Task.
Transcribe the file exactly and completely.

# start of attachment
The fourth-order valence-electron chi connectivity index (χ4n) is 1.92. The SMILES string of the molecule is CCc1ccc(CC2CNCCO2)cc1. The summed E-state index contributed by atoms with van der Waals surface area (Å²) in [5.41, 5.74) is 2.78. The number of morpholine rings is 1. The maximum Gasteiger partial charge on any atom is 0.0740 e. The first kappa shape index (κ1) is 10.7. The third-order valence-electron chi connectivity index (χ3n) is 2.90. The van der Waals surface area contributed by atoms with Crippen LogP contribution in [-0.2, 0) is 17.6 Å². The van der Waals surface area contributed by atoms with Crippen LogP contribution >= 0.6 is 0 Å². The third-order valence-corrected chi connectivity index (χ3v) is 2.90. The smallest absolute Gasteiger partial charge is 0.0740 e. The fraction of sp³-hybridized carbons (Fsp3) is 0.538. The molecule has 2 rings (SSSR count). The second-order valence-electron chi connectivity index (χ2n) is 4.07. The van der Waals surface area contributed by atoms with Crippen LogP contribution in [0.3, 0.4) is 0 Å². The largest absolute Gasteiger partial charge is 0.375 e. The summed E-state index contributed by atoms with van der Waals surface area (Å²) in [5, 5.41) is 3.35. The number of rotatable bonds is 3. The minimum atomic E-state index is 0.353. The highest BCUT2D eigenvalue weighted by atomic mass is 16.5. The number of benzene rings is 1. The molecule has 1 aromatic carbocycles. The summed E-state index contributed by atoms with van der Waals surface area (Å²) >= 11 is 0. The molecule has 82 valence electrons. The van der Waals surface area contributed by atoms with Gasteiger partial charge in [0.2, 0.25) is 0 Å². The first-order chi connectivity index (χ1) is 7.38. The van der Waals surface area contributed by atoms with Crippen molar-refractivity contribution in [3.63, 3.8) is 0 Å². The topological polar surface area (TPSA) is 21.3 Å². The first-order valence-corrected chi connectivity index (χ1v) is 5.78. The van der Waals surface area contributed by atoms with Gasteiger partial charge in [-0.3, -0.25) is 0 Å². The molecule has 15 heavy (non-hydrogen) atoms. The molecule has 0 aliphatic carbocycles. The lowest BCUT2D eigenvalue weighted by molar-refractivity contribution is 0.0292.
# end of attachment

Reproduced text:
The fourth-order valence-electron chi connectivity index (χ4n) is 1.92. The SMILES string of the molecule is CCc1ccc(CC2CNCCO2)cc1. The summed E-state index contributed by atoms with van der Waals surface area (Å²) in [5.41, 5.74) is 2.78. The number of morpholine rings is 1. The maximum Gasteiger partial charge on any atom is 0.0740 e. The first kappa shape index (κ1) is 10.7. The third-order valence-electron chi connectivity index (χ3n) is 2.90. The van der Waals surface area contributed by atoms with Crippen LogP contribution in [-0.2, 0) is 17.6 Å². The van der Waals surface area contributed by atoms with Crippen LogP contribution >= 0.6 is 0 Å². The third-order valence-corrected chi connectivity index (χ3v) is 2.90. The smallest absolute Gasteiger partial charge is 0.0740 e. The fraction of sp³-hybridized carbons (Fsp3) is 0.538. The molecule has 2 rings (SSSR count). The second-order valence-electron chi connectivity index (χ2n) is 4.07. The van der Waals surface area contributed by atoms with Crippen LogP contribution in [0.3, 0.4) is 0 Å². The largest absolute Gasteiger partial charge is 0.375 e. The summed E-state index contributed by atoms with van der Waals surface area (Å²) in [5, 5.41) is 3.35. The number of rotatable bonds is 3. The minimum atomic E-state index is 0.353. The highest BCUT2D eigenvalue weighted by atomic mass is 16.5. The number of benzene rings is 1. The molecule has 1 aromatic carbocycles. The summed E-state index contributed by atoms with van der Waals surface area (Å²) >= 11 is 0. The molecule has 82 valence electrons. The van der Waals surface area contributed by atoms with Gasteiger partial charge in [0.2, 0.25) is 0 Å². The first-order chi connectivity index (χ1) is 7.38. The van der Waals surface area contributed by atoms with Crippen molar-refractivity contribution in [3.63, 3.8) is 0 Å². The topological polar surface area (TPSA) is 21.3 Å². The first-order valence-corrected chi connectivity index (χ1v) is 5.78. The van der Waals surface area contributed by atoms with Gasteiger partial charge in [-0.3, -0.25) is 0 Å². The molecule has 15 heavy (non-hydrogen) atoms. The molecule has 0 aliphatic carbocycles. The lowest BCUT2D eigenvalue weighted by molar-refractivity contribution is 0.0292.